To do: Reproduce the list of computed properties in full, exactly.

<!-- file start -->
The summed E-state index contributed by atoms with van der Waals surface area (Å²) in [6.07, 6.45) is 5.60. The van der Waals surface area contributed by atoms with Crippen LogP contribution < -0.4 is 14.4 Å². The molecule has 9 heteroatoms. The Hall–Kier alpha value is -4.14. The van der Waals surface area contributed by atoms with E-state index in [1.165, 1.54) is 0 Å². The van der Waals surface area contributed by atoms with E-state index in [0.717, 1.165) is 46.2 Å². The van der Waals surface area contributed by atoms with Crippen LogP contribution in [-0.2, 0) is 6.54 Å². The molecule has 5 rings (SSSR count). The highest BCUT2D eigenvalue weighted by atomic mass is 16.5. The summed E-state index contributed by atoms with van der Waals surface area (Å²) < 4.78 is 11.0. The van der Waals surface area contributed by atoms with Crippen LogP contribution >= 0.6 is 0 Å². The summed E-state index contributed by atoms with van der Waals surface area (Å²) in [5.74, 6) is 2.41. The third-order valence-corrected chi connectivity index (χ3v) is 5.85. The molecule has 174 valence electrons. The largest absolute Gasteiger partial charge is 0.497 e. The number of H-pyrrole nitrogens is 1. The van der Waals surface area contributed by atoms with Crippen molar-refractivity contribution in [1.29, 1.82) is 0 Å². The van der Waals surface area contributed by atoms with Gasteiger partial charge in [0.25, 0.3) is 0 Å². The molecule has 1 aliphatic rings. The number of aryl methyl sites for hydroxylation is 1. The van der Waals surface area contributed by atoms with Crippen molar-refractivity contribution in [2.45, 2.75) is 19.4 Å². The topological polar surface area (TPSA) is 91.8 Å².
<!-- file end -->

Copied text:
The summed E-state index contributed by atoms with van der Waals surface area (Å²) in [6.07, 6.45) is 5.60. The van der Waals surface area contributed by atoms with Crippen LogP contribution < -0.4 is 14.4 Å². The molecule has 9 heteroatoms. The Hall–Kier alpha value is -4.14. The van der Waals surface area contributed by atoms with E-state index in [1.165, 1.54) is 0 Å². The van der Waals surface area contributed by atoms with E-state index in [0.717, 1.165) is 46.2 Å². The van der Waals surface area contributed by atoms with Crippen LogP contribution in [-0.2, 0) is 6.54 Å². The molecule has 5 rings (SSSR count). The highest BCUT2D eigenvalue weighted by atomic mass is 16.5. The summed E-state index contributed by atoms with van der Waals surface area (Å²) < 4.78 is 11.0. The van der Waals surface area contributed by atoms with Crippen LogP contribution >= 0.6 is 0 Å². The summed E-state index contributed by atoms with van der Waals surface area (Å²) in [5.74, 6) is 2.41. The third-order valence-corrected chi connectivity index (χ3v) is 5.85. The molecule has 174 valence electrons. The largest absolute Gasteiger partial charge is 0.497 e. The number of H-pyrrole nitrogens is 1. The van der Waals surface area contributed by atoms with Crippen molar-refractivity contribution in [1.29, 1.82) is 0 Å². The van der Waals surface area contributed by atoms with Gasteiger partial charge in [0.25, 0.3) is 0 Å². The molecule has 1 aliphatic rings. The number of aryl methyl sites for hydroxylation is 1. The van der Waals surface area contributed by atoms with Crippen molar-refractivity contribution in [2.45, 2.75) is 19.4 Å². The topological polar surface area (TPSA) is 91.8 Å².